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All Roads Lead to UF

Elfasi envisions a career that unites research and practice. Here, a research poster she created while in the Medical Student Research Program.

Recent graduate Aisha Elfasi isn’t going far to chase her dreams of practicing medicine and conducting research. “I realized UF does it like no one else,” she says.

While Aisha Elfasi, M.D., ’19, is sure to go far on her newest adventure, the distance will be symbolic. The next steps for Elfasi, who just crossed the stage during the class of 2019 commencement ceremony on May 18, take her right back to her alma mater.

“On the interview trail, I realized UF does it like no one else,” says Elfasi, who will remain at the UF College of Medicine for her neurology residency training. “The emphasis is on making a well-rounded physician who can practice in all types of settings.”

Elfasi envisions a future as a clinician-scientist, balancing research with direct patient contact. It’s a career path she discovered as a first-year student in the Medical Student Research Program, working in the lab of Peter B. Kang, M.D., chief of the UF division of pediatric neurology.

Elfasi says she was inspired by Kang’s dedication to both research in the lab and patient care at UF Health Shands Children’s Hospital. “To see those two worlds bridged together so seamlessly, and to be mentored by him, was amazing,” says Elfasi. “He’s a true clinician-scientist.”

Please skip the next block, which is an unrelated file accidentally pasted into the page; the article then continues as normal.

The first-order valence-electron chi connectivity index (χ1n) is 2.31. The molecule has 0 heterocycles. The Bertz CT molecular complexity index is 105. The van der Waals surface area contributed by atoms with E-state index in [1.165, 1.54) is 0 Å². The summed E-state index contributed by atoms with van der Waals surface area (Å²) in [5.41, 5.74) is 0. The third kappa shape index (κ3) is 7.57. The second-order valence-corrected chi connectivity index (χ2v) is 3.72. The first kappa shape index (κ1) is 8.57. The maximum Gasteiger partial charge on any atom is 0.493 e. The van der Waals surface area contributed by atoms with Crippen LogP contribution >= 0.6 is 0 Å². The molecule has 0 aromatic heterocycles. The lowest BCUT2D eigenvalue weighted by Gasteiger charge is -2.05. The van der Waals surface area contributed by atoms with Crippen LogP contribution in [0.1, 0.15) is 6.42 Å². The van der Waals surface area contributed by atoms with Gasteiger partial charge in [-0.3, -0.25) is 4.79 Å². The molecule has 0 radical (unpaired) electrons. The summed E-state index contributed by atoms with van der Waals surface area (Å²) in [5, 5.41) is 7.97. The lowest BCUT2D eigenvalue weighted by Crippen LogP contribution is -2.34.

Elfasi, at the UF College of Medicine banquet held at the Cade Museum, says the Jeanne A. Glenn Scholarship not only helped her financially, it gave her a psychological boost. (Photo credit: Jesse S. Jones)

She was also inspired by the support she received over the last four years as a recipient of the Jeanne A. Glenn Scholarship.

“The generosity of the donors demonstrates their dedication to the community and their support of learning, service and well-being,” she says.

She credits the scholarship with giving her motivation and hope during the often-stressful days of medical school. “I felt recognized for my efforts and supported in my ambition of becoming a physician and helping people receive the medical care they need,” she said, adding that she was “very grateful, honored and humbled to be chosen.”

Despite all the techniques for research and clinical care she’s learned over the last four years, the best advice Elfasi has for those starting their medical training is the opposite of technical.

“Enjoy the day-to-day and one-on-one experiences you have as a medical student, whether it’s with our world-class faculty, dedicated residents or gracious patients,” she says. “Savor that time.”

That, she says, and not test scores “is what makes a difference in the type of physician you become. UF shapes you from the ground up to become fully fledged physicians.”

This story originally appeared in Dr. Gator. For more stories like this, please visit